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Dried Apricots!

post #1 of 9
Thread Starter 
Recently I tried some dried, organic, unsulphured Turkish apricots. They were delicious, and their texture was soft and silky smooth. Mmmmm .... best dried 'cots I ever had.

It would be nice to try a few recipes using them. Any ideas? Not interested in jams, jellies, or sweet things ... Thanks!
Lance
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Lance
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post #2 of 9
A few things come to mind - apricot chicken, apricot bbq sauce, wrap in some streaky bacon and grill/bbq.

Maybe could be used in stuffings with meats that can take sweetness like chicken and pork. Try a Google search for recipes... I'm sure there'll be lots out there.

Of course they are great in trail mix.
 Don't handicap your children by making their lives easy.
Robert A. Heinlein

 
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 Don't handicap your children by making their lives easy.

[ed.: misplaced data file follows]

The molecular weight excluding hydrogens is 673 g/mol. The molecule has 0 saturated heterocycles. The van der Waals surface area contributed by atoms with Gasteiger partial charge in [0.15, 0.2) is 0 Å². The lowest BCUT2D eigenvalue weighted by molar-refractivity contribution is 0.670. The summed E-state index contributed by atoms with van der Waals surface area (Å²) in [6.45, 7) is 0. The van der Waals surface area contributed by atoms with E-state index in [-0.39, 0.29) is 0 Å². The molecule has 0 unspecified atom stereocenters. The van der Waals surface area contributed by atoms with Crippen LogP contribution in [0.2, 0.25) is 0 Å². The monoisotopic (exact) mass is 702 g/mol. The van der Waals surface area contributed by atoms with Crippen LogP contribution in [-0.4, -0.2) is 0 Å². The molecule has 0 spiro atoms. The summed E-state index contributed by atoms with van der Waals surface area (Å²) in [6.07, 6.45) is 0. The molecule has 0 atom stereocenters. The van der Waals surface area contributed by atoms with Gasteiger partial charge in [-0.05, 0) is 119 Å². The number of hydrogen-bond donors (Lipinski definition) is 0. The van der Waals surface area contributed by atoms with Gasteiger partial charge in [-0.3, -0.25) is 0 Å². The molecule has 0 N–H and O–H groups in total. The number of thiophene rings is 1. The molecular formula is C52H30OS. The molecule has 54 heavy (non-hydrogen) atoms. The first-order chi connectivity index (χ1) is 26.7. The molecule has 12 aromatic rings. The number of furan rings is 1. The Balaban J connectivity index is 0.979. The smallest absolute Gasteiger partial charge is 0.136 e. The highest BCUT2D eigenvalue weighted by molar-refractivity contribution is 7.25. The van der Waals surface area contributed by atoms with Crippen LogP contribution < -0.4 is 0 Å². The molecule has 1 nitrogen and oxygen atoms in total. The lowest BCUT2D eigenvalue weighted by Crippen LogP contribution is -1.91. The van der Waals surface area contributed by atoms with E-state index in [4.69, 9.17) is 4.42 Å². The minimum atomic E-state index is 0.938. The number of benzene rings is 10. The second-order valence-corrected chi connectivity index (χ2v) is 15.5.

Robert A. Heinlein

 
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post #3 of 9
Thread Starter 
Hi Sunshine,

I've not been much of a fan of bacon, but recently I've discovered some great, very lean bacon that I like, so wrapping the dried apricots in it sounds like a nice experiment. Thanks for the idea.

I'll play arpund withthe stuffing idea. Saw a recipe where a beef tenderloin was opened up and rolled around a mushroom filling - maybe something like that with pork tenderloin and a filling with apricots. I've barbequed pork (not grilled) with apricot wood, and that worked out well.

Happy Holidays!
Lance
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Lance
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post #4 of 9
Many tagines use dried apricots, Lance, as they're a natural compliment to lamb and chicken.